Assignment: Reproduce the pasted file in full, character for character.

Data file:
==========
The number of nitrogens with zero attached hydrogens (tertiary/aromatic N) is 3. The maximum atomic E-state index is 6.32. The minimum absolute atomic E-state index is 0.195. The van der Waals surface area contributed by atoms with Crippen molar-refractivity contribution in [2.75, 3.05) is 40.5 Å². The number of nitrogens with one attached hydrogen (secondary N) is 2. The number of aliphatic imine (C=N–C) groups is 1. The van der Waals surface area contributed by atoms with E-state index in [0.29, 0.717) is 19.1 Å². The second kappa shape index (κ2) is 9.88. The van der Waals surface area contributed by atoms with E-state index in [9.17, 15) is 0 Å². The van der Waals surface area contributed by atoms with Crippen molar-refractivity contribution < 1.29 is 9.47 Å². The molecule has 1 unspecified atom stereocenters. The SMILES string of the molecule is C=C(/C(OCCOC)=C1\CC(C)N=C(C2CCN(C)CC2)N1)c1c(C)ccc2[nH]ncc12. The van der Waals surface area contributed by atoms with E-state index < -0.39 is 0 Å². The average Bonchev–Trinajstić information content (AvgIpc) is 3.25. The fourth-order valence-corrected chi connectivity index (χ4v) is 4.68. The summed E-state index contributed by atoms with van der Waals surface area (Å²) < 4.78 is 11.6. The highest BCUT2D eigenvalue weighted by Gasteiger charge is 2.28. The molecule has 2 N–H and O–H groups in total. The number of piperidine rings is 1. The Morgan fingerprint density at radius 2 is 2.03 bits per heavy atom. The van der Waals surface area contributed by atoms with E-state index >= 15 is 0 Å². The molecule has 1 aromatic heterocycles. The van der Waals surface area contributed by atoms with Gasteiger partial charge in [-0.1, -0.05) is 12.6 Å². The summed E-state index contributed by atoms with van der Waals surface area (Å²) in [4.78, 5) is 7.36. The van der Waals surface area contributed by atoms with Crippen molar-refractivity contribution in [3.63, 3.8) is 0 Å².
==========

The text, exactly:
The number of nitrogens with zero attached hydrogens (tertiary/aromatic N) is 3. The maximum atomic E-state index is 6.32. The minimum absolute atomic E-state index is 0.195. The van der Waals surface area contributed by atoms with Crippen molar-refractivity contribution in [2.75, 3.05) is 40.5 Å². The number of nitrogens with one attached hydrogen (secondary N) is 2. The number of aliphatic imine (C=N–C) groups is 1. The van der Waals surface area contributed by atoms with E-state index in [0.29, 0.717) is 19.1 Å². The second kappa shape index (κ2) is 9.88. The van der Waals surface area contributed by atoms with E-state index in [9.17, 15) is 0 Å². The van der Waals surface area contributed by atoms with Crippen molar-refractivity contribution < 1.29 is 9.47 Å². The molecule has 1 unspecified atom stereocenters. The SMILES string of the molecule is C=C(/C(OCCOC)=C1\CC(C)N=C(C2CCN(C)CC2)N1)c1c(C)ccc2[nH]ncc12. The van der Waals surface area contributed by atoms with E-state index < -0.39 is 0 Å². The average Bonchev–Trinajstić information content (AvgIpc) is 3.25. The fourth-order valence-corrected chi connectivity index (χ4v) is 4.68. The summed E-state index contributed by atoms with van der Waals surface area (Å²) < 4.78 is 11.6. The highest BCUT2D eigenvalue weighted by Gasteiger charge is 2.28. The molecule has 2 N–H and O–H groups in total. The number of piperidine rings is 1. The Morgan fingerprint density at radius 2 is 2.03 bits per heavy atom. The van der Waals surface area contributed by atoms with E-state index >= 15 is 0 Å². The molecule has 1 aromatic heterocycles. The van der Waals surface area contributed by atoms with Gasteiger partial charge in [-0.1, -0.05) is 12.6 Å². The summed E-state index contributed by atoms with van der Waals surface area (Å²) in [4.78, 5) is 7.36. The van der Waals surface area contributed by atoms with Crippen molar-refractivity contribution in [3.63, 3.8) is 0 Å².